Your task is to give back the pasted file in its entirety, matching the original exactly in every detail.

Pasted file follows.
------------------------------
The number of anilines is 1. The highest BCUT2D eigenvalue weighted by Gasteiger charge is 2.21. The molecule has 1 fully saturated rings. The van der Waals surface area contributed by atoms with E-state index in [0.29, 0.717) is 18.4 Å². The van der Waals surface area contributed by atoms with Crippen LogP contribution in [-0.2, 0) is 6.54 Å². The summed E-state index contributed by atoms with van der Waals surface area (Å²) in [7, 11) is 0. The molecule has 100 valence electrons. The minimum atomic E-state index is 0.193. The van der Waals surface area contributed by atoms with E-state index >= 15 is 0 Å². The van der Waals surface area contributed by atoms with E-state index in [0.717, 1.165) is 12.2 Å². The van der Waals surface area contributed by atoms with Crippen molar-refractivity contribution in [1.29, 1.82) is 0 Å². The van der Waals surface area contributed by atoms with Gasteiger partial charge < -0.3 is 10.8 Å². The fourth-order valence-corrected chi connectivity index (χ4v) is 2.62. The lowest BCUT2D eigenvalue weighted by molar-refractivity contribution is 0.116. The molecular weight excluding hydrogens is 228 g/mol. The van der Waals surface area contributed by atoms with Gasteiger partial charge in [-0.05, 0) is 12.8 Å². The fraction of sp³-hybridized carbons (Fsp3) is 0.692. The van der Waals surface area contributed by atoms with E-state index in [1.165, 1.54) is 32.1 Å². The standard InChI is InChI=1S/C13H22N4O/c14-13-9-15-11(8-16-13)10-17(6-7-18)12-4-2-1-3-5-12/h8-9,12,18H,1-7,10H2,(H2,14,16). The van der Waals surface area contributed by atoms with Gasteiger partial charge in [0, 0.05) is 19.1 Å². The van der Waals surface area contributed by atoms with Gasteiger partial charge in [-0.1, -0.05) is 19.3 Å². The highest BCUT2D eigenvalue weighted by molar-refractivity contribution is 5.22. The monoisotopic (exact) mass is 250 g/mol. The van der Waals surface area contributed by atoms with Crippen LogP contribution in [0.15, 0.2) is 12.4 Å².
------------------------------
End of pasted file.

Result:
The number of anilines is 1. The highest BCUT2D eigenvalue weighted by Gasteiger charge is 2.21. The molecule has 1 fully saturated rings. The van der Waals surface area contributed by atoms with E-state index in [0.29, 0.717) is 18.4 Å². The van der Waals surface area contributed by atoms with Crippen LogP contribution in [-0.2, 0) is 6.54 Å². The summed E-state index contributed by atoms with van der Waals surface area (Å²) in [7, 11) is 0. The molecule has 100 valence electrons. The minimum atomic E-state index is 0.193. The van der Waals surface area contributed by atoms with E-state index >= 15 is 0 Å². The van der Waals surface area contributed by atoms with E-state index in [0.717, 1.165) is 12.2 Å². The van der Waals surface area contributed by atoms with Crippen molar-refractivity contribution in [1.29, 1.82) is 0 Å². The van der Waals surface area contributed by atoms with Gasteiger partial charge < -0.3 is 10.8 Å². The fourth-order valence-corrected chi connectivity index (χ4v) is 2.62. The lowest BCUT2D eigenvalue weighted by molar-refractivity contribution is 0.116. The molecular weight excluding hydrogens is 228 g/mol. The van der Waals surface area contributed by atoms with Gasteiger partial charge in [-0.05, 0) is 12.8 Å². The fraction of sp³-hybridized carbons (Fsp3) is 0.692. The van der Waals surface area contributed by atoms with E-state index in [1.165, 1.54) is 32.1 Å². The standard InChI is InChI=1S/C13H22N4O/c14-13-9-15-11(8-16-13)10-17(6-7-18)12-4-2-1-3-5-12/h8-9,12,18H,1-7,10H2,(H2,14,16). The van der Waals surface area contributed by atoms with Gasteiger partial charge in [0, 0.05) is 19.1 Å². The van der Waals surface area contributed by atoms with Gasteiger partial charge in [-0.1, -0.05) is 19.3 Å². The highest BCUT2D eigenvalue weighted by molar-refractivity contribution is 5.22. The monoisotopic (exact) mass is 250 g/mol. The van der Waals surface area contributed by atoms with Crippen LogP contribution in [0.15, 0.2) is 12.4 Å².